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Focus on increased security for 2017 Tour of Flanders

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The Tour of Flanders organisers are increasing security for 2017

The Tour of Flanders organisers are increasing security for 2017 (Image credit: Tim de Waele/TDWSport.com)
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The Team Sky bus is protected by a gendarmerie

The Team Sky bus is protected by a gendarmerie (Image credit: Tim de Waele/TDWSport.com)
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Expect to see greater police presence at the Tour of Flanders in 2017

Expect to see greater police presence at the Tour of Flanders in 2017 (Image credit: Tim de Waele/TDWSport.com)
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The crowds are always massive for the Tour of Flanders sign on

The crowds are always massive for the Tour of Flanders sign on (Image credit: Tim de Waele/TDWSport.com)
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There will be an increased focus on security for the Tour of Flanders in 2017

There will be an increased focus on security for the Tour of Flanders in 2017 (Image credit: Tim de Waele/TDWSport.com)

In the wake of recent terrorist attacks in Europe, there will be an increased focus on security and crowd safety at Sunday's Tour of Flanders. Race organisers have announced that Saturday's amateur 'We Ride Flanders' sportif, and the men and women's race on Sunday will all feature increased levels of security.

Belgium's Organisation for Threat Analysis Coordination (OCAM) has remained at level three out of four for several months. Last year's bombing of the Brussels airport cast doubt on the running of the classics which all went ahead without incident.

16,000 cyclists are expected to participate in Saturday's 'We Ride Flanders' with the start, like the elite races, taking place in Antwerp. The riders then head out onto the course via the Waaslandtunnel, which is usually blocked for cyclists. At the Waaslandtunnel and Kopperberg, there will be increased security checking only registered riders are taking part in the event as the organisers Golazo explained in a statement.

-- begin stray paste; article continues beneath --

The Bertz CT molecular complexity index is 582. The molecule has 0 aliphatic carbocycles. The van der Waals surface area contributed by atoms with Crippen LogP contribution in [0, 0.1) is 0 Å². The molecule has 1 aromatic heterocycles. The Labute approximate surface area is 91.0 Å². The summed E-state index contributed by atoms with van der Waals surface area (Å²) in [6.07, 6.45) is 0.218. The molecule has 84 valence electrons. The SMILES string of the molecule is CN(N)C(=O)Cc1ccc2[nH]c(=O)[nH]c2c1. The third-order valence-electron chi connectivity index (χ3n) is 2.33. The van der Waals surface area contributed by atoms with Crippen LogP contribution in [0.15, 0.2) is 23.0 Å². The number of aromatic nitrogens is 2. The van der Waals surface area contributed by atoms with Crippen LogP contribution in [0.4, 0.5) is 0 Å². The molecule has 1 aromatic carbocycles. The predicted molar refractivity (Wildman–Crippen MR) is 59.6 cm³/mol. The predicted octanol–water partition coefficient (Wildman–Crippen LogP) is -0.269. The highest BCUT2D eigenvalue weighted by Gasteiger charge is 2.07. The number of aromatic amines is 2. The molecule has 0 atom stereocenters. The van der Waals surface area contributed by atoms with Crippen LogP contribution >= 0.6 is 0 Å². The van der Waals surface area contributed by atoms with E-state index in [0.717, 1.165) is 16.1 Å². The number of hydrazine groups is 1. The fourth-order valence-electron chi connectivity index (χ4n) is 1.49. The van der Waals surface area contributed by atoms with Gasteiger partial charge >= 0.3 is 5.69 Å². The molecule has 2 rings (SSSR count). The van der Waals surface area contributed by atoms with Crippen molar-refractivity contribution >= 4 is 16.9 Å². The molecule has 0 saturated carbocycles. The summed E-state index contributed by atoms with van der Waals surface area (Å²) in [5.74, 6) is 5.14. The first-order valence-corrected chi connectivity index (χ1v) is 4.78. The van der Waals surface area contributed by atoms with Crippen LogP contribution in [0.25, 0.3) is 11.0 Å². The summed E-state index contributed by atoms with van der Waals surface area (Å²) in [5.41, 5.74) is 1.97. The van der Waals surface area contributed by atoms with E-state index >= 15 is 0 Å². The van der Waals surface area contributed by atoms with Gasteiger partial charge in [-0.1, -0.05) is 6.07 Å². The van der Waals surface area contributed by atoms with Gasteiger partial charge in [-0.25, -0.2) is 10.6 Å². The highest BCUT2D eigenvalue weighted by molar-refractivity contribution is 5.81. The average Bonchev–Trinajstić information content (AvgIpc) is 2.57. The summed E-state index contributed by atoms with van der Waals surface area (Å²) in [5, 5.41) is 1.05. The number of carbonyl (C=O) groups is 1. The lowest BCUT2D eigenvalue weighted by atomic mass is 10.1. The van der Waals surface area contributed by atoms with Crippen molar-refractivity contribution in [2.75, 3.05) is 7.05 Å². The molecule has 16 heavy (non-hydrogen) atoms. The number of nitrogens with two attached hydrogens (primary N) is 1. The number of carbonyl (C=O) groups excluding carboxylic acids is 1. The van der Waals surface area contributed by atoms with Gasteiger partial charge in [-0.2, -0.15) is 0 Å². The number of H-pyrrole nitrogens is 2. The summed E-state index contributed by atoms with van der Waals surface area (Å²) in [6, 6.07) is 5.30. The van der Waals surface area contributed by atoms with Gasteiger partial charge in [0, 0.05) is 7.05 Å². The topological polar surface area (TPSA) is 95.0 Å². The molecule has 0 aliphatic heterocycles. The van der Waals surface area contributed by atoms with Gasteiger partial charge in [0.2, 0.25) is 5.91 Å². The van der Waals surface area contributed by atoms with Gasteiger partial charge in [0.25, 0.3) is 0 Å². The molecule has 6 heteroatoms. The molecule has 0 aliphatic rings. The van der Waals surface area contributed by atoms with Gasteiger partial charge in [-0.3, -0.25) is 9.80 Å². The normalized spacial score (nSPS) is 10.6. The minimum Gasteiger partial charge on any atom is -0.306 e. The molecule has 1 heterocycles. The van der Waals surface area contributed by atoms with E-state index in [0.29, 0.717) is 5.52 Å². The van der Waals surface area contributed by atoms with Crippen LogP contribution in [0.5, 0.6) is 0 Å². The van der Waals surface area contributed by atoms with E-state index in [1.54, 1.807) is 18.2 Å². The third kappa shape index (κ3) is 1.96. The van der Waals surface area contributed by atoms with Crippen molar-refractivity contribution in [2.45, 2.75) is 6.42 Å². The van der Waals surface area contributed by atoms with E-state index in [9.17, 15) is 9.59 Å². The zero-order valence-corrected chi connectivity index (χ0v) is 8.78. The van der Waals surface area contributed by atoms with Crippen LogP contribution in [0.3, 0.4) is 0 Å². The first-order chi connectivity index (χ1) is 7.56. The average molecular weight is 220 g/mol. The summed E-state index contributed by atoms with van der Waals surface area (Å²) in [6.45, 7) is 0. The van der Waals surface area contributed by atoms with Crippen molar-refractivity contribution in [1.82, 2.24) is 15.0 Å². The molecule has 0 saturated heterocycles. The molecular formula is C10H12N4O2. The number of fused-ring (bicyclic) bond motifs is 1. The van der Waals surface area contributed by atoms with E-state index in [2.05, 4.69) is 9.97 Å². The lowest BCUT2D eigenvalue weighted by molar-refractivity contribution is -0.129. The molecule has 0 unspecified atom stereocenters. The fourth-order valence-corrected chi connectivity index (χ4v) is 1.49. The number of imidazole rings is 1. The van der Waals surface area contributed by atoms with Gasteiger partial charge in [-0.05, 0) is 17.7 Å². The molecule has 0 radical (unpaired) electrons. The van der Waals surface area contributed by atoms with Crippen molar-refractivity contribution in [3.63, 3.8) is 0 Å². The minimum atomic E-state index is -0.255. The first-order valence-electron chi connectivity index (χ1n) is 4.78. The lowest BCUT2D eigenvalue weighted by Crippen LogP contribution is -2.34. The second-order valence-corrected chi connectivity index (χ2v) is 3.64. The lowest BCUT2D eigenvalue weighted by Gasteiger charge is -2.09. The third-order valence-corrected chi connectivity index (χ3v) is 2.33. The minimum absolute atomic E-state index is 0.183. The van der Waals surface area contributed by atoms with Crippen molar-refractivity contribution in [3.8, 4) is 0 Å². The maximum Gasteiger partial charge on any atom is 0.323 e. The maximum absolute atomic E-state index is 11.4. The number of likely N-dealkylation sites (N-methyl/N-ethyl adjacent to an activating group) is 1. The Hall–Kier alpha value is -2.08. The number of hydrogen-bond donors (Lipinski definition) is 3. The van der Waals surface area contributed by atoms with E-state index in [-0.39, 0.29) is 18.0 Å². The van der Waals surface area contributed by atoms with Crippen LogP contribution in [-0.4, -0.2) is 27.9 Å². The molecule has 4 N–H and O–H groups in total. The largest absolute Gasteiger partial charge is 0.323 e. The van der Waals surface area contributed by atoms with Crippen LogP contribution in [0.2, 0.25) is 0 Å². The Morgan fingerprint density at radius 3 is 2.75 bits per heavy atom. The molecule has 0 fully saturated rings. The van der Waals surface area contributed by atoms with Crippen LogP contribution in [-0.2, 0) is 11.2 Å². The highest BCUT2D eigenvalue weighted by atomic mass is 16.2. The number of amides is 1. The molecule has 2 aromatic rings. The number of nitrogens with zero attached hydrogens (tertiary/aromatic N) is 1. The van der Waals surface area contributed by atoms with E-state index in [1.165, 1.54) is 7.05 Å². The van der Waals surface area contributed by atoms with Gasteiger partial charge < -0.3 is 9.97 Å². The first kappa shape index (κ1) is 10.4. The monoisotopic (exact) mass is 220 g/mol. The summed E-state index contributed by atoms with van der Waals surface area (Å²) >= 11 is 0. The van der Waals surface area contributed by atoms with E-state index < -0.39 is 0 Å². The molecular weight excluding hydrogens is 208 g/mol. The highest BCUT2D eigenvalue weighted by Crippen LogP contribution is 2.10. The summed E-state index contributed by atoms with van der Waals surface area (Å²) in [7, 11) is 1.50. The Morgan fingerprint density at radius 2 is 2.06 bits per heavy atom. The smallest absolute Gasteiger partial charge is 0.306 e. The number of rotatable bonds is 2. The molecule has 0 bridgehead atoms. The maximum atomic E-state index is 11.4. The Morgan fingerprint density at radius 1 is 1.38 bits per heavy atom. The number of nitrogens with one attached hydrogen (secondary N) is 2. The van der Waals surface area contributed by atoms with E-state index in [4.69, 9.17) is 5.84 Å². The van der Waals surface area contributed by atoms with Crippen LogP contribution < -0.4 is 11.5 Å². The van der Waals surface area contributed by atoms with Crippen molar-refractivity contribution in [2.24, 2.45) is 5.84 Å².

"These checks and the limitation of the maximum number of participants have proved their worth in recent years — there will be fewer people around without a starting permit. This creates less pollution and better communication with all those on the road," read the statement.

Last year, a 46-year-old Irishman died during the 'We Ride Flanders' event due to a heart attack.

Over half a million people are expected to line the roadside for the 101st edition of the Tour of Flanders Sunday. To prevent possible ram-raid attacks, strategically placed concrete bollards will feature on the race route. Further security measures for the race will include police checks on spectators, a ban on rucksacks in the 17 secured zones, and a ban on personal drones. 600 police are reported to line the roadside.

In February, Wim Van Herreweghe of Flanders Classics explained the increased security had been planned and organised with local authorities. 

"This has been prepared in co-operation with the governors and police," Van Herreweghe said. "We need to follow the guidelines that apply to terror level three. In addition to the dozens of policemen who will patrol, we will have 100 stewards to check luggage in public areas."

The Tour of Flanders starts in Antwerp and will finish in Oudenaarde. Cyclingnews will have live coverage of the race, followed by a report, results, photos, video highlights and news.